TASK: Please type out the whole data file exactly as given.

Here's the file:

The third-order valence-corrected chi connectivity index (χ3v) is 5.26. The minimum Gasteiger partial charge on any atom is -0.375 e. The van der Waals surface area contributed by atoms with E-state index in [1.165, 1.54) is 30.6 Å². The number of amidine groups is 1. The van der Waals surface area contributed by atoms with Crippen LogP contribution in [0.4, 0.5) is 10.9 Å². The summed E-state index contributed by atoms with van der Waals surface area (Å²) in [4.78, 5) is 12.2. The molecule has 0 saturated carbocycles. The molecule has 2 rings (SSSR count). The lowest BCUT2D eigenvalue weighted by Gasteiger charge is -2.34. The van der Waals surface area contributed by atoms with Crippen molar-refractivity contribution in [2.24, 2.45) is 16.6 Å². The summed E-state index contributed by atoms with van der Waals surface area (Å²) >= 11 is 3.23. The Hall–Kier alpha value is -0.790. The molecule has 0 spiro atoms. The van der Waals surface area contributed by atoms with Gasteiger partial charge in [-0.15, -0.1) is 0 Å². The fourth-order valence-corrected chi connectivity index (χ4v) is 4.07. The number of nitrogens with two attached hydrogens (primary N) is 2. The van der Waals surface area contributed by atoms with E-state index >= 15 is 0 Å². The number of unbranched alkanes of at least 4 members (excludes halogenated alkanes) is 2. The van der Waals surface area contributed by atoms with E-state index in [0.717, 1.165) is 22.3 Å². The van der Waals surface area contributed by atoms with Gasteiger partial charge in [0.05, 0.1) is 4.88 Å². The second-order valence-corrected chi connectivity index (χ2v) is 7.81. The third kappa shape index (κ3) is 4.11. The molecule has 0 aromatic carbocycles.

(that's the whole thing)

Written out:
The third-order valence-corrected chi connectivity index (χ3v) is 5.26. The minimum Gasteiger partial charge on any atom is -0.375 e. The van der Waals surface area contributed by atoms with E-state index in [1.165, 1.54) is 30.6 Å². The number of amidine groups is 1. The van der Waals surface area contributed by atoms with Crippen LogP contribution in [0.4, 0.5) is 10.9 Å². The summed E-state index contributed by atoms with van der Waals surface area (Å²) in [4.78, 5) is 12.2. The molecule has 0 saturated carbocycles. The molecule has 2 rings (SSSR count). The lowest BCUT2D eigenvalue weighted by Gasteiger charge is -2.34. The van der Waals surface area contributed by atoms with Crippen molar-refractivity contribution in [2.24, 2.45) is 16.6 Å². The summed E-state index contributed by atoms with van der Waals surface area (Å²) >= 11 is 3.23. The Hall–Kier alpha value is -0.790. The molecule has 0 spiro atoms. The van der Waals surface area contributed by atoms with Gasteiger partial charge in [-0.15, -0.1) is 0 Å². The fourth-order valence-corrected chi connectivity index (χ4v) is 4.07. The number of nitrogens with two attached hydrogens (primary N) is 2. The van der Waals surface area contributed by atoms with E-state index >= 15 is 0 Å². The number of unbranched alkanes of at least 4 members (excludes halogenated alkanes) is 2. The van der Waals surface area contributed by atoms with E-state index in [0.717, 1.165) is 22.3 Å². The van der Waals surface area contributed by atoms with Gasteiger partial charge in [0.05, 0.1) is 4.88 Å². The second-order valence-corrected chi connectivity index (χ2v) is 7.81. The third kappa shape index (κ3) is 4.11. The molecule has 0 aromatic carbocycles.